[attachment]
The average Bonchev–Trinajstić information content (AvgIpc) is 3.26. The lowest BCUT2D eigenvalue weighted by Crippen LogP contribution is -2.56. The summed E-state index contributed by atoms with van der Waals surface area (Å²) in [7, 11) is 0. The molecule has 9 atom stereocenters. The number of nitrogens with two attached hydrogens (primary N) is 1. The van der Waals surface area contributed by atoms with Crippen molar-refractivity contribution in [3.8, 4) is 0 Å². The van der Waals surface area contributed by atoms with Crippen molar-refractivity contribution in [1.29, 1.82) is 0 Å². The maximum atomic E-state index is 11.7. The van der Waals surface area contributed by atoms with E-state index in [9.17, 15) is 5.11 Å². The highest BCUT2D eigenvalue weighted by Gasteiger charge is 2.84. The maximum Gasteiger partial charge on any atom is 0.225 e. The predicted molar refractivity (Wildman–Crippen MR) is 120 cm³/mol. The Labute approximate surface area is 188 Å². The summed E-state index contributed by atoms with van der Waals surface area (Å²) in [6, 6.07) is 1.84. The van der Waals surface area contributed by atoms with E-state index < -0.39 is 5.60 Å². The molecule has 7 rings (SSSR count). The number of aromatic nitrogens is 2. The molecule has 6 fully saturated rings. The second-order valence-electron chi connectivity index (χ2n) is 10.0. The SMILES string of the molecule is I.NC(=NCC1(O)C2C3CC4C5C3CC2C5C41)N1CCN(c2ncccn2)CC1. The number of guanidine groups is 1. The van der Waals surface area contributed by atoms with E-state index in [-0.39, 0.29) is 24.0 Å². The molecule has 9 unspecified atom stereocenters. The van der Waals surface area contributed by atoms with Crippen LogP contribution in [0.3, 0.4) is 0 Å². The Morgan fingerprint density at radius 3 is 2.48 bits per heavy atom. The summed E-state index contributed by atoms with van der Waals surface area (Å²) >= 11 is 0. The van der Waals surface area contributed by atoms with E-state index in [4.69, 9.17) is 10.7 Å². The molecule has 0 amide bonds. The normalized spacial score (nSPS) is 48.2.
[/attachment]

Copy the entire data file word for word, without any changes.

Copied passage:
The average Bonchev–Trinajstić information content (AvgIpc) is 3.26. The lowest BCUT2D eigenvalue weighted by Crippen LogP contribution is -2.56. The summed E-state index contributed by atoms with van der Waals surface area (Å²) in [7, 11) is 0. The molecule has 9 atom stereocenters. The number of nitrogens with two attached hydrogens (primary N) is 1. The van der Waals surface area contributed by atoms with Crippen molar-refractivity contribution in [3.8, 4) is 0 Å². The van der Waals surface area contributed by atoms with Crippen molar-refractivity contribution in [1.29, 1.82) is 0 Å². The maximum atomic E-state index is 11.7. The van der Waals surface area contributed by atoms with E-state index in [9.17, 15) is 5.11 Å². The highest BCUT2D eigenvalue weighted by Gasteiger charge is 2.84. The maximum Gasteiger partial charge on any atom is 0.225 e. The predicted molar refractivity (Wildman–Crippen MR) is 120 cm³/mol. The Labute approximate surface area is 188 Å². The summed E-state index contributed by atoms with van der Waals surface area (Å²) in [6, 6.07) is 1.84. The van der Waals surface area contributed by atoms with E-state index < -0.39 is 5.60 Å². The molecule has 7 rings (SSSR count). The number of aromatic nitrogens is 2. The molecule has 6 fully saturated rings. The second-order valence-electron chi connectivity index (χ2n) is 10.0. The SMILES string of the molecule is I.NC(=NCC1(O)C2C3CC4C5C3CC2C5C41)N1CCN(c2ncccn2)CC1. The number of guanidine groups is 1. The van der Waals surface area contributed by atoms with E-state index in [-0.39, 0.29) is 24.0 Å². The molecule has 9 unspecified atom stereocenters. The van der Waals surface area contributed by atoms with Crippen LogP contribution in [0.3, 0.4) is 0 Å². The Morgan fingerprint density at radius 3 is 2.48 bits per heavy atom. The summed E-state index contributed by atoms with van der Waals surface area (Å²) >= 11 is 0. The van der Waals surface area contributed by atoms with E-state index in [4.69, 9.17) is 10.7 Å². The molecule has 0 amide bonds. The normalized spacial score (nSPS) is 48.2.